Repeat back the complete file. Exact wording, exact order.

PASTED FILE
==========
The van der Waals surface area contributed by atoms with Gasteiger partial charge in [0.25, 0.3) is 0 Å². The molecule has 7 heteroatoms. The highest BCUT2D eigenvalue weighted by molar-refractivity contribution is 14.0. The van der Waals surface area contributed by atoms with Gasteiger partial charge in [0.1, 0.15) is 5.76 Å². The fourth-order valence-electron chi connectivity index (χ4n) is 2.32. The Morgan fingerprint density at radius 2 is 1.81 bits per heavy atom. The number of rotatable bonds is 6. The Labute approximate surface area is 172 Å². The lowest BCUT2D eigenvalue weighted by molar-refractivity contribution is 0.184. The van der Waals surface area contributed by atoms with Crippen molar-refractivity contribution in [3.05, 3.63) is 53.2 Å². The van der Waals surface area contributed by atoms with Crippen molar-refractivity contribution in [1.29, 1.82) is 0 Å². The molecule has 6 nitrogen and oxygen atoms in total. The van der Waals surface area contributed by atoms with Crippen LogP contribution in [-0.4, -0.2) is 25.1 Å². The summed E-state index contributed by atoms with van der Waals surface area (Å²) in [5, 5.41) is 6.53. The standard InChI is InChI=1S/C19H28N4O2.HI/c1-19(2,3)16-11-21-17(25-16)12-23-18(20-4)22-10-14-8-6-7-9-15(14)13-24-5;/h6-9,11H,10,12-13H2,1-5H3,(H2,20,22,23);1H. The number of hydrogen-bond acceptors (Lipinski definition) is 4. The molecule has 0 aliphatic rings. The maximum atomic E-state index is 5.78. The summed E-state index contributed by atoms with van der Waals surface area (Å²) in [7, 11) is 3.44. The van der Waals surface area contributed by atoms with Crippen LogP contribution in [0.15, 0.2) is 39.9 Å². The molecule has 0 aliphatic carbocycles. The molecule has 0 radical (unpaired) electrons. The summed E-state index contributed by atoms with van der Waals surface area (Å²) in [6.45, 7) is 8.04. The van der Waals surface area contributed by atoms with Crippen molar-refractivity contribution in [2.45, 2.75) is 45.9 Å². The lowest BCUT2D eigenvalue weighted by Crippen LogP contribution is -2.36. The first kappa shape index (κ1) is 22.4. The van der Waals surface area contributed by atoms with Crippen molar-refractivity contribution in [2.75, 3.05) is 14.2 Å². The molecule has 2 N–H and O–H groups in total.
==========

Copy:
The van der Waals surface area contributed by atoms with Gasteiger partial charge in [0.25, 0.3) is 0 Å². The molecule has 7 heteroatoms. The highest BCUT2D eigenvalue weighted by molar-refractivity contribution is 14.0. The van der Waals surface area contributed by atoms with Gasteiger partial charge in [0.1, 0.15) is 5.76 Å². The fourth-order valence-electron chi connectivity index (χ4n) is 2.32. The Morgan fingerprint density at radius 2 is 1.81 bits per heavy atom. The number of rotatable bonds is 6. The Labute approximate surface area is 172 Å². The lowest BCUT2D eigenvalue weighted by molar-refractivity contribution is 0.184. The van der Waals surface area contributed by atoms with Crippen molar-refractivity contribution in [3.05, 3.63) is 53.2 Å². The van der Waals surface area contributed by atoms with Crippen molar-refractivity contribution in [1.29, 1.82) is 0 Å². The molecule has 6 nitrogen and oxygen atoms in total. The van der Waals surface area contributed by atoms with Crippen LogP contribution in [-0.4, -0.2) is 25.1 Å². The summed E-state index contributed by atoms with van der Waals surface area (Å²) in [5, 5.41) is 6.53. The standard InChI is InChI=1S/C19H28N4O2.HI/c1-19(2,3)16-11-21-17(25-16)12-23-18(20-4)22-10-14-8-6-7-9-15(14)13-24-5;/h6-9,11H,10,12-13H2,1-5H3,(H2,20,22,23);1H. The number of hydrogen-bond acceptors (Lipinski definition) is 4. The molecule has 0 aliphatic rings. The maximum atomic E-state index is 5.78. The summed E-state index contributed by atoms with van der Waals surface area (Å²) in [7, 11) is 3.44. The van der Waals surface area contributed by atoms with Crippen LogP contribution in [0.15, 0.2) is 39.9 Å². The molecule has 0 aliphatic carbocycles. The molecule has 0 radical (unpaired) electrons. The summed E-state index contributed by atoms with van der Waals surface area (Å²) in [6.45, 7) is 8.04. The van der Waals surface area contributed by atoms with Crippen molar-refractivity contribution in [2.45, 2.75) is 45.9 Å². The lowest BCUT2D eigenvalue weighted by Crippen LogP contribution is -2.36. The first kappa shape index (κ1) is 22.4. The van der Waals surface area contributed by atoms with Crippen molar-refractivity contribution in [2.75, 3.05) is 14.2 Å². The molecule has 2 N–H and O–H groups in total.